The Social Mobility Pledge is all about leveraging the power that businesses have to create opportunity. 

Visit any company in the UK and you will see people working to make more of their lives for themselves and their families. They are there because at some point, someone took a risk and started their own business, which now creates opportunity for others. In essence, that is social mobility, but there is much more we can do to create more opportunities and to spread them more widely. 

That was the topic of discussion when our chairman and former Secretary of State for Education, the Rt Hon Justine Greening MP, appeared on ITV’s Good Morning Britain sofa. 

It comes after new research was published from our founding partner, the Harrison Centre for Social Mobility. The study by the Harrison Centre, involving 4,000 members of the public, shows that that: 

  • Just 26 per cent of UK workers believe they are more financially secure than their highest earning parent or guardian was at their age;
  • almost a third of the over-55s feel they are better off than their parents were, against a low of 23 per cent among 25 to 34-year-olds, according to the study;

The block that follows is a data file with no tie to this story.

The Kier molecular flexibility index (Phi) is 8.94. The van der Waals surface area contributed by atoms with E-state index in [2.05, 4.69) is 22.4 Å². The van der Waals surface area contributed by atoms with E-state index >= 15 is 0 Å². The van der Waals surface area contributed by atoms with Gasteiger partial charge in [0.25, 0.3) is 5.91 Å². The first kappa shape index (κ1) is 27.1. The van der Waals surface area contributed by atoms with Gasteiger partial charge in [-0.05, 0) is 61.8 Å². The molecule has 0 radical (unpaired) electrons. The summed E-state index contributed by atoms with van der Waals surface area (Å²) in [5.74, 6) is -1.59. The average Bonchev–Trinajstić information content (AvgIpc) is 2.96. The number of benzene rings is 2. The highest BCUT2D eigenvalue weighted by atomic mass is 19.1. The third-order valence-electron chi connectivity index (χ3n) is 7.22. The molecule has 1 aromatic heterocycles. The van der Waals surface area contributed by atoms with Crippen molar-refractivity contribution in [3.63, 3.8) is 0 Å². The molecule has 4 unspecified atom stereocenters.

• social mobility is marginally higher among men, with 30 per cent considering themselves to be better off than their parents at their age, versus 24 per cent for women; and 
  • social mobility is marginally higher among men, with 30 per cent considering themselves to be better off than their parents at their age, versus 24 per cent for women; and 
  • people in Edinburgh appeared to be the most upwardly mobile – with 33 per cent better off than their parents – compared to a low of 19 per cent in Sheffield. 

The research also shows that a lack of accessible job prospects beyond London to progress careers and earn more is an underlying barrier to social mobility. Respondents were asked to describe the amount of such opportunities within a 25-mile radius of their home. 

In London, 31 per cent of respondents said there were “lots of opportunities”, compared to just five per cent in Wales, seven per cent in Yorkshire and the Humber and eight per cent in the North East. 

These are some of the issues we hope to address with the Social Mobility Pledge. The Pledge asks businesses to help by partnering with local schools and colleges, offering apprenticeships or training programmes to people from disadvantaged backgrounds and implementing open recruitment policies such as name-blind applications or contextual recruitment. 

Already, BT, Adidas, ITV and True Potential have become accredited the Social Mobility employers. We would like other businesses to do the same by signing the Pledge here.

Matthew McPherson